We just got back from three fabulous days in Paris celebrating our 5 year anniversary. It was truly everything I dreamed of and more and a big thanks goes out to this forum for all the recommendations and advice. I am not going to do a typical report – I’ll give a brief rundown of what we did, but focus more on many of the questions I see come up on this forum over and over again.
Hotel: We stayed at the Hotel Sezz in the 16th. It is a very stylish and hip hotel located just off the Seine by the Passy metro stop. I loved it, but it was a bit too modern for my wife’s taste. The bathroom was to die for with a round tub big enough for four people and a huge rain shower. If you become a member of Mr. and Mrs. Smith (for around 10 British Pounds) you get a room upgrade and breakfast in bed each day – a true steal.
What we did: Eiffel Tower, Louvre, La Conciergerie, Les Catacombes, Orsay, Sacre-Coeur, Notre Dame (my favorite), evening Seine cruise (no dinner), Picasso Museum, Centre Pompidou, Arc de Triomphe, and shopped, shopped, shopped.
Where we ate: Lunch at La Table de Joel Robuchon, dinner at Café de l’Homme, a couple of meals at Latin Quarter bistros, and lots of Crepe Nutellas / Fromage. The lunch at Robuchon was one of my best meals ever. That being said, the difference in price between the pricy meals (Robuchon and l’Homme at about $250) and our prix fixe meals at the bistros (about $75 with wine) was far greater than the difference in the quality of the food and the experience. In fact, my wife’s favorite meal was at Bistro 30 in the LQ.
Museum Pass: To me, this is a no-brainer. We bought a 2 day Museum Pass for 30 Euros each (and would have gladly paid 60). All the museums had very long lines for security and for tickets. With the pass you bypass both. I’d much rather spend my short time in Paris looking at the art of Renoir and Monet than standing in line.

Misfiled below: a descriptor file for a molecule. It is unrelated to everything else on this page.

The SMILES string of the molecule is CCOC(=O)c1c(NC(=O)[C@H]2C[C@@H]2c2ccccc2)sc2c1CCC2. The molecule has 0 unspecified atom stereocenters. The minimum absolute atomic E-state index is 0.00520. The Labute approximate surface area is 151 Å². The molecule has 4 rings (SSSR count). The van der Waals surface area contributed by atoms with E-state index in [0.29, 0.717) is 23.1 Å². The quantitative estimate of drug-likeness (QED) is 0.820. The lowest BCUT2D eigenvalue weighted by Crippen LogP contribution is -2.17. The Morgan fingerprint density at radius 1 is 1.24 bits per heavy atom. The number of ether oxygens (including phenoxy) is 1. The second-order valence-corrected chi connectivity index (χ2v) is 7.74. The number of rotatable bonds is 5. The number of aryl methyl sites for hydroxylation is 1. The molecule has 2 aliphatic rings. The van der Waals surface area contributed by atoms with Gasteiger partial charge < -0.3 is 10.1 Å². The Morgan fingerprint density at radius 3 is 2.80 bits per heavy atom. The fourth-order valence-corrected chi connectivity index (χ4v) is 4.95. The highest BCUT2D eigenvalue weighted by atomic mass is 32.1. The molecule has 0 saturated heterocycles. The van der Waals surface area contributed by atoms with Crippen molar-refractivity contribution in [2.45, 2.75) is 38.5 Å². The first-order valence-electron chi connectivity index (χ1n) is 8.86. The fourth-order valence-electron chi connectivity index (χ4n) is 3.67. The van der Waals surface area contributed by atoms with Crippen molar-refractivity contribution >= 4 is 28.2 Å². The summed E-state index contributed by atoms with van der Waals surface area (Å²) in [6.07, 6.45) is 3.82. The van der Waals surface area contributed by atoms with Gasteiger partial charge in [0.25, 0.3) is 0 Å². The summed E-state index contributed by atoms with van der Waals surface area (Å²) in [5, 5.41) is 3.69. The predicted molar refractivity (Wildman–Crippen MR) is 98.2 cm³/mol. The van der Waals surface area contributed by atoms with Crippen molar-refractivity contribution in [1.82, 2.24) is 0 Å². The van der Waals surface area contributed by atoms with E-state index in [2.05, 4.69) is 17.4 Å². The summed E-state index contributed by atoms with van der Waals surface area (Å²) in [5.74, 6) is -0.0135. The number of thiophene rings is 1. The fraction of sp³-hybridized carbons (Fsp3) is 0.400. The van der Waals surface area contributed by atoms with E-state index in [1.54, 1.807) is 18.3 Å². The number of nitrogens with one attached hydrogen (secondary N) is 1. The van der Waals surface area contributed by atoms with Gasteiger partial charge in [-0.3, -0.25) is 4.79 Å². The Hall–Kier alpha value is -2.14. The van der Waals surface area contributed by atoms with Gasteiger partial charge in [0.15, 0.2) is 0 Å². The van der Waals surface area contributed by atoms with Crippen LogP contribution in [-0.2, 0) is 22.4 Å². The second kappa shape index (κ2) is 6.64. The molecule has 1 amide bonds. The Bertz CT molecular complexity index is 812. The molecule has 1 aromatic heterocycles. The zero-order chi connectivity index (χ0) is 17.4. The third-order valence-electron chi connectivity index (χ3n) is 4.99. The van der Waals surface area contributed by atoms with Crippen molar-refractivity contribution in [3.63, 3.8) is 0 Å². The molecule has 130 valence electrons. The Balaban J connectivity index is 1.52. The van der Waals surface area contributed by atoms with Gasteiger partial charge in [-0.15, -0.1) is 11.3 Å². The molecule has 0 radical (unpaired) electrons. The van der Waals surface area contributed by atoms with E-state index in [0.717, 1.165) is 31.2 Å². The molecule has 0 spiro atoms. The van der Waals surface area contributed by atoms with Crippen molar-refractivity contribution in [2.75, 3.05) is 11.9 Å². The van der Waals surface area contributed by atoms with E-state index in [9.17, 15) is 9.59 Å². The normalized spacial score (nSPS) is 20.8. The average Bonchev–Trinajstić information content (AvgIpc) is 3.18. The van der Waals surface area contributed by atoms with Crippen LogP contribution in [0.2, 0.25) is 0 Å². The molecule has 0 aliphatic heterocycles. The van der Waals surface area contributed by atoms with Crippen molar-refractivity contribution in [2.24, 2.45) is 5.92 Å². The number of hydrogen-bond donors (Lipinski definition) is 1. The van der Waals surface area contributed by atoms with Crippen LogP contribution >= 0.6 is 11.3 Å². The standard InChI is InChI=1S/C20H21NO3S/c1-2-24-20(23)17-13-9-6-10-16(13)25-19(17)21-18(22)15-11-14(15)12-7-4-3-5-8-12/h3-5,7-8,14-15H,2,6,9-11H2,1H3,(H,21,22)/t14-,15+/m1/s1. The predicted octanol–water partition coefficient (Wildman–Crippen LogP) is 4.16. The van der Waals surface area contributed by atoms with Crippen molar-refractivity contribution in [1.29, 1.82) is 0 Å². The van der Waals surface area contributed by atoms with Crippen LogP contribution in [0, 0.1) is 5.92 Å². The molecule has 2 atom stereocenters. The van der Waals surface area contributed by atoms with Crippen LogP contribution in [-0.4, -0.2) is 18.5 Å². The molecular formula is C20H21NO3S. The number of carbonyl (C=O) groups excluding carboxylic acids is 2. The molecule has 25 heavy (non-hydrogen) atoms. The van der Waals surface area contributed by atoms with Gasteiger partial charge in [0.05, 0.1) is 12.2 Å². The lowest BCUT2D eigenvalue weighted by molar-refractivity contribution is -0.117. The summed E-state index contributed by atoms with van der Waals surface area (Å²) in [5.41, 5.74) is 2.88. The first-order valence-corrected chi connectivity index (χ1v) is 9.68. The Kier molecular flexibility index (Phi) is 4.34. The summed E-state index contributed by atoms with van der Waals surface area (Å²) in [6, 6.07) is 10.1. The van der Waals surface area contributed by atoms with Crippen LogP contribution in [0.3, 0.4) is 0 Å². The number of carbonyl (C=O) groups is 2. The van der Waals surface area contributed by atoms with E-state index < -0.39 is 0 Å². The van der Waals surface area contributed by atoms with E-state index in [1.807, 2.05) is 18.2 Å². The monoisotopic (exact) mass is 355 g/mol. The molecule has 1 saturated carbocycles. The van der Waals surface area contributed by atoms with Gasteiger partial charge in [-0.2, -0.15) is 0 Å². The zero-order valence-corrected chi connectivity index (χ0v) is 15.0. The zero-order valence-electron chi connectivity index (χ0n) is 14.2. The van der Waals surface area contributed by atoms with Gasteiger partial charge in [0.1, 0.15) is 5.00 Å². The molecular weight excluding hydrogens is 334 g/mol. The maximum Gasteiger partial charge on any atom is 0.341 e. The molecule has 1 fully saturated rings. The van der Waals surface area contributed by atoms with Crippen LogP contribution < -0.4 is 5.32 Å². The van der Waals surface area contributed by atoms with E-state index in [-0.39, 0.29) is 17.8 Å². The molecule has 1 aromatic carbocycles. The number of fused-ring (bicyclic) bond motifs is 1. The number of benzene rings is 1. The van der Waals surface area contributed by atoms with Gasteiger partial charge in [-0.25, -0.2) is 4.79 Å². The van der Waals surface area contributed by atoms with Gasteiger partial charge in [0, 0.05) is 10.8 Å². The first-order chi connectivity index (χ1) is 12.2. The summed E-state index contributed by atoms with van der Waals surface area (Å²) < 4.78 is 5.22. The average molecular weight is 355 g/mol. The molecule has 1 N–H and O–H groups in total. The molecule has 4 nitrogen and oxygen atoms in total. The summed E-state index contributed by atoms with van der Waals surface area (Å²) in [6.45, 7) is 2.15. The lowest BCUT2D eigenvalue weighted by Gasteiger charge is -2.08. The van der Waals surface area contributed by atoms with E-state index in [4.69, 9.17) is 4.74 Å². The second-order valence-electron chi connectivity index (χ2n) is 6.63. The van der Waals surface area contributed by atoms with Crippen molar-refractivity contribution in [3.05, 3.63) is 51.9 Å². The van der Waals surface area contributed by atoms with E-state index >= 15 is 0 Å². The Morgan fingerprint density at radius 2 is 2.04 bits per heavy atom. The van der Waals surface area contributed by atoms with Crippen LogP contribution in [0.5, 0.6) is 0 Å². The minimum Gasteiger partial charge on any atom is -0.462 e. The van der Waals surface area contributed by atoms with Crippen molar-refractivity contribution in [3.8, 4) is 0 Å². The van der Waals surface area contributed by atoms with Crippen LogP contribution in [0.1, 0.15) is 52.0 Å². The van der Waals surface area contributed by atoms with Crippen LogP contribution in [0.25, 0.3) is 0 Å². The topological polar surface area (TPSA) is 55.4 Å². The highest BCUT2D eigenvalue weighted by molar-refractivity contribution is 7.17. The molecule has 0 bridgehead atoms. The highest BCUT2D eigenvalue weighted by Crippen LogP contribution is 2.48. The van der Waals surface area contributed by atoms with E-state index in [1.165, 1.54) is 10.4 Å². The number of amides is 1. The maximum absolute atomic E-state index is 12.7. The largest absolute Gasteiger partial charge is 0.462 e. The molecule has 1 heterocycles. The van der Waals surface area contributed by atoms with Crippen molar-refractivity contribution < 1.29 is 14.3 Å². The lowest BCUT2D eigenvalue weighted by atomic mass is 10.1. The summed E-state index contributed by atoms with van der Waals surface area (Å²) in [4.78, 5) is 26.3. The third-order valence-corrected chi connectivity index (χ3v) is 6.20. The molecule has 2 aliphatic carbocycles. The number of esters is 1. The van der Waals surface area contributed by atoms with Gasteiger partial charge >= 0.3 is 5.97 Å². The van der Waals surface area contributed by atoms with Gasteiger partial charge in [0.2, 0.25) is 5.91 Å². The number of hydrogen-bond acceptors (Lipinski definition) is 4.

Metro: One of the cleanest and easiest I have used. They are extremely well signed, and as long as you know the stop you want, I found it practically impossible to get lost. All you must know is that “Sortie” means exit and you are good to go.
CDG – Paris: Originally, I decided to take the RER and Metro to our hotel from CDG. But after the long flight and waiting for what seemed like forever for our luggage to arrive, we opted for a cab. 45 Euros was money well spent. We took a cab back to CDG early Sunday morning which cost us 60 E.
French People: Could not have been nicer. Everyone I tried to talk to was receptive and friendly. The waiters at restaurants explained everything in English and were genuinely friendly (and even funny).
Safety: Maybe I didn’t go into any “questionable” areas, but I never felt uneasy at any point on the trip. I kept my wallet in my front pocket and, while on the metro, my hand in the same pocket. Nobody dropped any rings or tried to pull any other scams I have read about.
Clothing: There were many more tourists (from all over the world) in Paris than I expected. If you are comfortable in blue jeans and sneakers then that is what you should wear (as many people wore just that). I saw plenty of people wearing many different styles of clothing and not once did I see anyone pointing or hear anyone making comments. If you are going to a nice restaurant, ask your hotel’s concierge what the expected dress is and follow their advice.
My advice: Don’t sweat the details. The metro is easy to use, people are friendly, and the city is safe. Dress warmly, plan on walking a lot, and have a big appetite. You will love Paris as we did!